Component 3B - ii. The 7 information processes

posted Jul 16, 2009, 4:38 AM by Unknown user   [ updated Jul 17, 2009, 5:01 AM by Eddie Woo ]
A record of the 7 information processes should be maintained as the multimedia system is developed, including relevant discussion of issues related to software/hardware constraints and design decisions (e.g. organising data: compression levels applied to images, audio and video data).

  • Video and image data were collected using digital cameras:
    • Ria's - Canon IXUS 80IS
    • Mine - Canon PowerShot A470
  • Audio data was collected using Mr. Chandra Handa's Sony IC audio recorder
  • Numerical data was collected from other people; using Facebook, MSN, Google Talk, and other email/IM platforms as a communication service
  • Video data from the IXUS was organised into AVI format; at a resolution of 640 x 480 and framerate of 30fps
  • Video data from the PowerShot was organised into AVI format; at a resolution of 640 x 480 and framerate of 20fps
  • Image data from the IXUS was organised (lossy compression) into JPG format at a resolution of 3264 x 2448
  • Image data from the PowerShot was organised (lossy compression) into JPG format at a resolution of 1600 x 1200 (the image size was accidentally set to medium, as I discovered later on)
  • Audio data from the Sony recorder was organised (lossy compression) into MP3 format at a bitrate of 192kbps
  • Numerical data was organised into a Microsoft Excel spreadsheet
  • Once my video product had been completely edited, Windows Movie Maker organised it into a single WMV file.
  • My completely edited, final video product was uploaded (in two parts, due to the 10-minute limit on each video) to YouTube. I added a title and description to each video to more accurately describe its contents, and YouTube also automatically generated a screencap image for each video. These are forms of analysing, which serve to add meaning or purpose to data.
  • I analysed the edited audio data by applying a consistent filenaming convention. I also created a text transcript of the first debate, and have linked to this from the original audio files.
  • The results of my survey were analysed to produce several graphs and interesting statistics/trends/patterns.
  • Each audio file, when opened in Audacity, was analysed to produce a graphical representation (waveform).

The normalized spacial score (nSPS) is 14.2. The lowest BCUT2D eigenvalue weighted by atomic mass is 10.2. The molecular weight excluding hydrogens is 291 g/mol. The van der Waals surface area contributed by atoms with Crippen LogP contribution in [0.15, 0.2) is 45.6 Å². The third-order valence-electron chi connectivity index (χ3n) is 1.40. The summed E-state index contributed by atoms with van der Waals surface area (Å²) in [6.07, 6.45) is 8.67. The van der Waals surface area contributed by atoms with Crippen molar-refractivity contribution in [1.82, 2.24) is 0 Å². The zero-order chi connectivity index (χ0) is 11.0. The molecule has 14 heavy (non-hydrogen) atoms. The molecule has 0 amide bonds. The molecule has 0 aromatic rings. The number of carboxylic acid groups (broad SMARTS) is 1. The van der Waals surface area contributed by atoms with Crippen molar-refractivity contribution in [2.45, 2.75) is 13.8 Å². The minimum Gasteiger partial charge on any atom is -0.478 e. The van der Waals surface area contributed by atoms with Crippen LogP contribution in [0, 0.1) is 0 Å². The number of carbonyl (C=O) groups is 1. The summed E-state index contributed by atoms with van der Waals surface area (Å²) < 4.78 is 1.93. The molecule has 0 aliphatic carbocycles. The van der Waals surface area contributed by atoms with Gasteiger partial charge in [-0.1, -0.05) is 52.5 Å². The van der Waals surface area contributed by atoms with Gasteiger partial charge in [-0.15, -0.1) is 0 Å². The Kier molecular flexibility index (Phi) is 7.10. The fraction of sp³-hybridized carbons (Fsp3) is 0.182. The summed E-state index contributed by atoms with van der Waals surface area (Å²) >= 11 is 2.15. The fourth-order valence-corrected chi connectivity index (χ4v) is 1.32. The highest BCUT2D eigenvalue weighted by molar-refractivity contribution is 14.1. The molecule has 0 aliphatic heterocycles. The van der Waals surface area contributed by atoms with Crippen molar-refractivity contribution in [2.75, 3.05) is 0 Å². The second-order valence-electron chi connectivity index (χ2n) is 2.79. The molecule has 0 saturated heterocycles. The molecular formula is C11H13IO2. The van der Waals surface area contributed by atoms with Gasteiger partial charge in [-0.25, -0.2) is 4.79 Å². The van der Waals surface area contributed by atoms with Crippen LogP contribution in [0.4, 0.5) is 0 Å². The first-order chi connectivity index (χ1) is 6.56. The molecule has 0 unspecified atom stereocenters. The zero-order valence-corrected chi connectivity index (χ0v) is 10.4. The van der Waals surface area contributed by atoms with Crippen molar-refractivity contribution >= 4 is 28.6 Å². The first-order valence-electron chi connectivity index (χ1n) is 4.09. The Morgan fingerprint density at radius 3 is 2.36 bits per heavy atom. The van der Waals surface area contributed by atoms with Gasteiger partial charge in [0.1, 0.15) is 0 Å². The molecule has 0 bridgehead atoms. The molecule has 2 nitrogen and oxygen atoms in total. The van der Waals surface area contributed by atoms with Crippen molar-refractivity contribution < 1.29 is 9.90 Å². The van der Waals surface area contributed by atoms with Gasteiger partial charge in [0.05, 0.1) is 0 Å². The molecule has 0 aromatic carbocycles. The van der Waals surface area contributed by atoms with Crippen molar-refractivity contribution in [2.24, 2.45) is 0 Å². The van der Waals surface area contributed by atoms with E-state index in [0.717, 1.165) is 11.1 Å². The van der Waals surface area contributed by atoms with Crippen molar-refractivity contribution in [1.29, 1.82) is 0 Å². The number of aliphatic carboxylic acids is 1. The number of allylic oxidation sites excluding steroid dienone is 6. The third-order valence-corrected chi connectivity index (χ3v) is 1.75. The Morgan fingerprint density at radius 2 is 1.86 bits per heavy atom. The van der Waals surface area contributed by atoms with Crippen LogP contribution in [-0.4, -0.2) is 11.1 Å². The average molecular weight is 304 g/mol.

• Video and image data were firstly stored on the camera's memory card. From there:
    • Ria's - it was transferred to my USB flash drive, and then onto the hard drive of my home computer.
    • Mine - it was transferred directly onto the hard drive of my home computer.
  • Audio data was firstly stored on the recorder's internal memory, then copied to my USB flash drive and then onto the hard drive of my computer.
  • Numerical data - the survey and people's answers were stored on Facebook and various email servers; the spreadsheet into which I compiled these answers was stored on my computer's hard drive.
  • The video, image, and audio files were stored on my computer's hard drive while I edited them.
  • The completed multimedia products were stored on the Intranet via the Google Sites infrastructure.
  • The raw video files which I had collected were processed in the software Windows Movie Maker. Long video clips were edited by me - this involved dividing them up into separate sections, adding titles and transition effects (such as fades) between scenes, and also incorporating photographs I had taken (of the posters and drawings being presented) for greater relevance to users.
  • Once the video files were uploaded onto YouTube, YouTube spends some time performing its own processing before the video is made available to watch. This includes such items as converting files to a format appropriate for Internet streaming, creating high-quality and low-quality versions of the video, and generating screencaps.
  • The audio file was originally just one long recording (over 30 minutes) for the whole debate. I had to open it in Audacity to process it, by dividing it up into multiple sections (one per speaker) and editing out unnecessary noises or silences.
  • The raw results of the survey (consisting of a series of letters) were processed to find the number of people who gave a certain response to each question.
  • The completed multimedia products were uploaded to the Intranet (transmitting).
  • End users will have to download the multimedia (at least temporarily) to their computers (receiving).
  • Video and image data were displayed on the viewfinder (small screen on the back of the camera) while recording and during playback mode.
  • The video, image, and numerical data were all displayed on my computer's VDU while I was editing and manipulating them.
  • The audio data was displayed through speakers while I was playing it back and editing it.
  • End users will also experience this multimedia, displayed through their VDU and/or speakers.
    • I made the design decision to allow users to instantly stream the debating audio files from directly on the page, rather than having to download the entire MP3 file and wait for it to all load.